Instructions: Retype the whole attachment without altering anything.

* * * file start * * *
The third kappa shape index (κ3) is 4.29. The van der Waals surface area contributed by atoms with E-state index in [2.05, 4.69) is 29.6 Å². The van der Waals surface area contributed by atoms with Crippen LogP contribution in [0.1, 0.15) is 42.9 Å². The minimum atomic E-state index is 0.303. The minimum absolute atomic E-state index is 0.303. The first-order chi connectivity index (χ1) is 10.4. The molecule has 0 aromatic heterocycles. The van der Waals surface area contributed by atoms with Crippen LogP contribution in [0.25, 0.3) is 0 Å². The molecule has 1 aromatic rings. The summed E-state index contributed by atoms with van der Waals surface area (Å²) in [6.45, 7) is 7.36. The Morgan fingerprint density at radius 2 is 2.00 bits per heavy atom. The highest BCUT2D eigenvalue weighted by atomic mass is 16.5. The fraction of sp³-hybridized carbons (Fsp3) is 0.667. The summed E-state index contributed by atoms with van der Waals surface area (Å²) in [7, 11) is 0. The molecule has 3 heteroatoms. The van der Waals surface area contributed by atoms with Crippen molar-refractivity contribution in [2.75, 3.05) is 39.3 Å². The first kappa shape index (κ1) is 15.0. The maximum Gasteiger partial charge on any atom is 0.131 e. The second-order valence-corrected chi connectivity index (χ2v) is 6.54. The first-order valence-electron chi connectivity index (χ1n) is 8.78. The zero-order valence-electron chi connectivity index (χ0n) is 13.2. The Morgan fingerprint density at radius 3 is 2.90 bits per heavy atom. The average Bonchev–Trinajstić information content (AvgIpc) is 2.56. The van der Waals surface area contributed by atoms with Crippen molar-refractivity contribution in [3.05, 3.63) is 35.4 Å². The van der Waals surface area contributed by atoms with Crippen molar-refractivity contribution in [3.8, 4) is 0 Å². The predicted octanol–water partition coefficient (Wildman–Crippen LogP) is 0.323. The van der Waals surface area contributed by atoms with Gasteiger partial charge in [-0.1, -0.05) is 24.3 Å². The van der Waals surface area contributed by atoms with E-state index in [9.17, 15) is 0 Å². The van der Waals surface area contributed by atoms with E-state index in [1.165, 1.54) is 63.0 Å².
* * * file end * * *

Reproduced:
The third kappa shape index (κ3) is 4.29. The van der Waals surface area contributed by atoms with E-state index in [2.05, 4.69) is 29.6 Å². The van der Waals surface area contributed by atoms with Crippen LogP contribution in [0.1, 0.15) is 42.9 Å². The minimum atomic E-state index is 0.303. The minimum absolute atomic E-state index is 0.303. The first-order chi connectivity index (χ1) is 10.4. The molecule has 0 aromatic heterocycles. The van der Waals surface area contributed by atoms with Crippen LogP contribution in [0.25, 0.3) is 0 Å². The molecule has 1 aromatic rings. The summed E-state index contributed by atoms with van der Waals surface area (Å²) in [6.45, 7) is 7.36. The Morgan fingerprint density at radius 2 is 2.00 bits per heavy atom. The highest BCUT2D eigenvalue weighted by atomic mass is 16.5. The fraction of sp³-hybridized carbons (Fsp3) is 0.667. The summed E-state index contributed by atoms with van der Waals surface area (Å²) in [7, 11) is 0. The molecule has 3 heteroatoms. The van der Waals surface area contributed by atoms with Crippen molar-refractivity contribution in [2.75, 3.05) is 39.3 Å². The first kappa shape index (κ1) is 15.0. The maximum Gasteiger partial charge on any atom is 0.131 e. The second-order valence-corrected chi connectivity index (χ2v) is 6.54. The first-order valence-electron chi connectivity index (χ1n) is 8.78. The zero-order valence-electron chi connectivity index (χ0n) is 13.2. The Morgan fingerprint density at radius 3 is 2.90 bits per heavy atom. The average Bonchev–Trinajstić information content (AvgIpc) is 2.56. The van der Waals surface area contributed by atoms with Crippen molar-refractivity contribution in [3.05, 3.63) is 35.4 Å². The van der Waals surface area contributed by atoms with Crippen molar-refractivity contribution in [3.8, 4) is 0 Å². The predicted octanol–water partition coefficient (Wildman–Crippen LogP) is 0.323. The van der Waals surface area contributed by atoms with Gasteiger partial charge in [-0.1, -0.05) is 24.3 Å². The van der Waals surface area contributed by atoms with E-state index in [9.17, 15) is 0 Å². The van der Waals surface area contributed by atoms with E-state index in [1.165, 1.54) is 63.0 Å².